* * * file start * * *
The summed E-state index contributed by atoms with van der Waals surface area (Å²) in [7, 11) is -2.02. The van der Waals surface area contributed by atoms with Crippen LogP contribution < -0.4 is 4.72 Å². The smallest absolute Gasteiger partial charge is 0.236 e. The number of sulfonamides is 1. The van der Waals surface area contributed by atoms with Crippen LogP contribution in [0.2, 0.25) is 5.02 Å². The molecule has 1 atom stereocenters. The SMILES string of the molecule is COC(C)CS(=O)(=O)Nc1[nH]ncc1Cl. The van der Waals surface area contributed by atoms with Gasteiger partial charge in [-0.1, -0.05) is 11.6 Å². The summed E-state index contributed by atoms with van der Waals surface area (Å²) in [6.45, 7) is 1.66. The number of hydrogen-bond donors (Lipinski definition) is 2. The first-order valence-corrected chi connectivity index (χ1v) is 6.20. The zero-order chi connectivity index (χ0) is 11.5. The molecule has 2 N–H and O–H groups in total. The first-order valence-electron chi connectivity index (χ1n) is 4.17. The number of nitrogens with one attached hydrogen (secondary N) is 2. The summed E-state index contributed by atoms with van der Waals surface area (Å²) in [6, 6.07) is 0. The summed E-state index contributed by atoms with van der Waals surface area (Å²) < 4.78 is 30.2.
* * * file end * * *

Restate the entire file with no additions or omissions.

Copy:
The summed E-state index contributed by atoms with van der Waals surface area (Å²) in [7, 11) is -2.02. The van der Waals surface area contributed by atoms with Crippen LogP contribution < -0.4 is 4.72 Å². The smallest absolute Gasteiger partial charge is 0.236 e. The number of sulfonamides is 1. The van der Waals surface area contributed by atoms with Crippen LogP contribution in [0.2, 0.25) is 5.02 Å². The molecule has 1 atom stereocenters. The SMILES string of the molecule is COC(C)CS(=O)(=O)Nc1[nH]ncc1Cl. The van der Waals surface area contributed by atoms with Gasteiger partial charge in [-0.1, -0.05) is 11.6 Å². The summed E-state index contributed by atoms with van der Waals surface area (Å²) in [6.45, 7) is 1.66. The number of hydrogen-bond donors (Lipinski definition) is 2. The first-order valence-corrected chi connectivity index (χ1v) is 6.20. The zero-order chi connectivity index (χ0) is 11.5. The molecule has 2 N–H and O–H groups in total. The first-order valence-electron chi connectivity index (χ1n) is 4.17. The number of nitrogens with one attached hydrogen (secondary N) is 2. The summed E-state index contributed by atoms with van der Waals surface area (Å²) in [6, 6.07) is 0. The summed E-state index contributed by atoms with van der Waals surface area (Å²) < 4.78 is 30.2.